ALL RIGHTS RESERVED: This literary work may not be reproduced or transmitted in any form or by any means, including electronic or photographic reproduction, in whole or in part, without express written permission from the author.

All characters, places, and events in this book are fictitious or have been used fictitiously, and are not to be construed as real. Any resemblance to actual persons living or dead, actual events, locales, or organizations are strictly coincidental.

Summary: Tina is investigating her sister Riley’s disappearance when an alien man comes to invite Riley’s family to her wedding – only he doesn’t quite know how to phrase the request and prefers to just kidnap them, thinking that would be an easy thing to do.

ISBN: 978-1-942562-65-8 (paperback)

ISBN: 978-1-942562-28-3 (eBook)

Published in the United States by Montana Publishing.

{1. Science Fiction Romance – Fiction. 2. Science Fiction – Fiction. 3. Paranormal – Fiction. 4. Romance – Fiction.}

www.montanapublishinghouse.com

Synopsis

USA Today Bestseller!

A hilarious action/adventure thriller that can be read as a standalone!

Tina St. Claire was finally happy with her life until her older sister, Riley, suddenly disappeared. Tina suspects Riley’s boss had something to do with it, but her determination to find Riley leads the danger back to her own home, and the unexpected arrival of an eerie stranger is more frightening than helpful, though he does eventually give her and Grandma Pearl a packet he claims is from Riley.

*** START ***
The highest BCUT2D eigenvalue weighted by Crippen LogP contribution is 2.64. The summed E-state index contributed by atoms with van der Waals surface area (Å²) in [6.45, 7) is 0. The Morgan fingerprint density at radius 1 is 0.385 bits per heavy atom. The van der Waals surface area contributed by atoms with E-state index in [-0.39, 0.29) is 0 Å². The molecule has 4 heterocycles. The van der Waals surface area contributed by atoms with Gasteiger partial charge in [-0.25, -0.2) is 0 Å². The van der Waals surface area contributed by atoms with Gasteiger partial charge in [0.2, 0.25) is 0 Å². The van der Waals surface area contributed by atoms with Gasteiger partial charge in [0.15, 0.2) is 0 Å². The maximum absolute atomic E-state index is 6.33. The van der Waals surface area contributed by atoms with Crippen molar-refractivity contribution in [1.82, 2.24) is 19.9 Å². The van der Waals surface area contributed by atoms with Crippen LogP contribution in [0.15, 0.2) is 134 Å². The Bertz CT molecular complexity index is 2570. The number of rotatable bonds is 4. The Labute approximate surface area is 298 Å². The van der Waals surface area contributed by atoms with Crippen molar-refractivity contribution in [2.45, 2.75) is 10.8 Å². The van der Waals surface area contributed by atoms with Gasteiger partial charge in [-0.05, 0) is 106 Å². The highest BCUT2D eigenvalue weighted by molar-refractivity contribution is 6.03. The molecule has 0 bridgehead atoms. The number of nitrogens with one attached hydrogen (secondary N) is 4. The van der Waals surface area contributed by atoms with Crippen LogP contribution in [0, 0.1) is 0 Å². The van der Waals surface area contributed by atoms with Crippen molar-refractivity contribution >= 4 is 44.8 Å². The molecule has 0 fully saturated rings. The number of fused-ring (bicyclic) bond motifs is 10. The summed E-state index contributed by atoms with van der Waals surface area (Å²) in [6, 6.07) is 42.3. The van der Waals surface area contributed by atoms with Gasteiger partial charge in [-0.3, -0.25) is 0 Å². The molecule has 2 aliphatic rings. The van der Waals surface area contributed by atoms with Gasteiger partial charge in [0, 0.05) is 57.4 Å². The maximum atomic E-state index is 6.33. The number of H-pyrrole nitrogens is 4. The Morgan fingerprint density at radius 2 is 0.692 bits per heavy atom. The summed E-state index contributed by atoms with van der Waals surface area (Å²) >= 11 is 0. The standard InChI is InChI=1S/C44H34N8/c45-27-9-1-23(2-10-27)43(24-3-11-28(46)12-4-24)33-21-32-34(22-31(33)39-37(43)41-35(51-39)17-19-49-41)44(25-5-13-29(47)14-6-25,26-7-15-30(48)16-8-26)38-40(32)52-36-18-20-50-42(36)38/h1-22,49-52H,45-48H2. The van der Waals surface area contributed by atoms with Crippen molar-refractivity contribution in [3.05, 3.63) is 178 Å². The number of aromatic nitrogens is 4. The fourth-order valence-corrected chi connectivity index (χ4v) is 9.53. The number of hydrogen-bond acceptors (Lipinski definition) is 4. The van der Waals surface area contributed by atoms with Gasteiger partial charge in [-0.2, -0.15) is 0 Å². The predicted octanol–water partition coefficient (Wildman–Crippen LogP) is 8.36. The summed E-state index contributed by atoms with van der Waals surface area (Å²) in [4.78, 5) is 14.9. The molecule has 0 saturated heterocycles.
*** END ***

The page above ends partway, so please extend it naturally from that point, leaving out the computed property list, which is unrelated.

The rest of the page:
Prince Viper d’Rojah, a warrior from the Sarafin cat-shifter species, is not happy when he is sent on a special mission by his older brother Vox, King of the Sarafin. He has handled tougher assignments in his sleep and just wants to get back to finding the traitors trying to kill him and his family!

Soon though, events spiral out of control and it’s all Viper can do to keep Tina and her gun-toting grandmother alive. The question is, how is he going to survive when the women discover his plans to kidnap them?

Prologue

Pearl's Rules for Living: